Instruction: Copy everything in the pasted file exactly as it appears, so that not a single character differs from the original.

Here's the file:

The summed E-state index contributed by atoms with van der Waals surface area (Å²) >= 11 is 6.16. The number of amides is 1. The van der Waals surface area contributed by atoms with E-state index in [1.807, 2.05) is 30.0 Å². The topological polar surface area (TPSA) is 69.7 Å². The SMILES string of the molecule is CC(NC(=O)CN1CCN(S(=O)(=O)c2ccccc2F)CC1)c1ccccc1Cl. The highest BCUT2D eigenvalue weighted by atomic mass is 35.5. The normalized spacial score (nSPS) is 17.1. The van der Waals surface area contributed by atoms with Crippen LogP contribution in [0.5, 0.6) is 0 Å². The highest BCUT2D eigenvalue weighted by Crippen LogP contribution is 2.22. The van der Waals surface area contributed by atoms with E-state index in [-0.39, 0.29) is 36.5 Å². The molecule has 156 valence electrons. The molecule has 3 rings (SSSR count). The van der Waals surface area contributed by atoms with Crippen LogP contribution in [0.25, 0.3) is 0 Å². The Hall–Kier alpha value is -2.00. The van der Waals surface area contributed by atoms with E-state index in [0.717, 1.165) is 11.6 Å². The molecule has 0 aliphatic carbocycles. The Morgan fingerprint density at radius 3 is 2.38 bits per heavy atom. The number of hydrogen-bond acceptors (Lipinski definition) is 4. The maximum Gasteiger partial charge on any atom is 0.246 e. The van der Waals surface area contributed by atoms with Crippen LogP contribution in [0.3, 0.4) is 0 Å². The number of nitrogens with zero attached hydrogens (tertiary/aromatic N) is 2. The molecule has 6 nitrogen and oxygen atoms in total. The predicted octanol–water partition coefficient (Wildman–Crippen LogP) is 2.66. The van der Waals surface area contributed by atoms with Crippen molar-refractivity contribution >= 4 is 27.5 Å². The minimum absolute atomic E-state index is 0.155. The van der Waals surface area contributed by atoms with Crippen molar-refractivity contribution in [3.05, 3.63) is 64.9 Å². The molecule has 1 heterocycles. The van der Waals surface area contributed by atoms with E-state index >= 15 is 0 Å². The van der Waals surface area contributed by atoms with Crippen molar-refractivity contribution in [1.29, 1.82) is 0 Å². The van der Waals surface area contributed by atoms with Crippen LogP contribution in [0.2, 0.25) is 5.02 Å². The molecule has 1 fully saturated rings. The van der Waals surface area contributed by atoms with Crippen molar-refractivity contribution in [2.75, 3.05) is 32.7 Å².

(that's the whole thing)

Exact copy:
The summed E-state index contributed by atoms with van der Waals surface area (Å²) >= 11 is 6.16. The number of amides is 1. The van der Waals surface area contributed by atoms with E-state index in [1.807, 2.05) is 30.0 Å². The topological polar surface area (TPSA) is 69.7 Å². The SMILES string of the molecule is CC(NC(=O)CN1CCN(S(=O)(=O)c2ccccc2F)CC1)c1ccccc1Cl. The highest BCUT2D eigenvalue weighted by atomic mass is 35.5. The normalized spacial score (nSPS) is 17.1. The van der Waals surface area contributed by atoms with Crippen LogP contribution in [0.5, 0.6) is 0 Å². The highest BCUT2D eigenvalue weighted by Crippen LogP contribution is 2.22. The van der Waals surface area contributed by atoms with E-state index in [-0.39, 0.29) is 36.5 Å². The molecule has 156 valence electrons. The molecule has 3 rings (SSSR count). The van der Waals surface area contributed by atoms with Crippen LogP contribution in [0.25, 0.3) is 0 Å². The Hall–Kier alpha value is -2.00. The van der Waals surface area contributed by atoms with E-state index in [0.717, 1.165) is 11.6 Å². The molecule has 0 aliphatic carbocycles. The Morgan fingerprint density at radius 3 is 2.38 bits per heavy atom. The number of hydrogen-bond acceptors (Lipinski definition) is 4. The maximum Gasteiger partial charge on any atom is 0.246 e. The van der Waals surface area contributed by atoms with Crippen LogP contribution in [0.3, 0.4) is 0 Å². The number of nitrogens with zero attached hydrogens (tertiary/aromatic N) is 2. The molecule has 6 nitrogen and oxygen atoms in total. The predicted octanol–water partition coefficient (Wildman–Crippen LogP) is 2.66. The van der Waals surface area contributed by atoms with Crippen molar-refractivity contribution >= 4 is 27.5 Å². The minimum absolute atomic E-state index is 0.155. The van der Waals surface area contributed by atoms with Crippen molar-refractivity contribution in [3.05, 3.63) is 64.9 Å². The molecule has 1 heterocycles. The van der Waals surface area contributed by atoms with E-state index >= 15 is 0 Å². The van der Waals surface area contributed by atoms with Crippen molar-refractivity contribution in [1.29, 1.82) is 0 Å². The van der Waals surface area contributed by atoms with Crippen LogP contribution in [0.2, 0.25) is 5.02 Å². The molecule has 1 fully saturated rings. The van der Waals surface area contributed by atoms with Crippen molar-refractivity contribution in [2.75, 3.05) is 32.7 Å².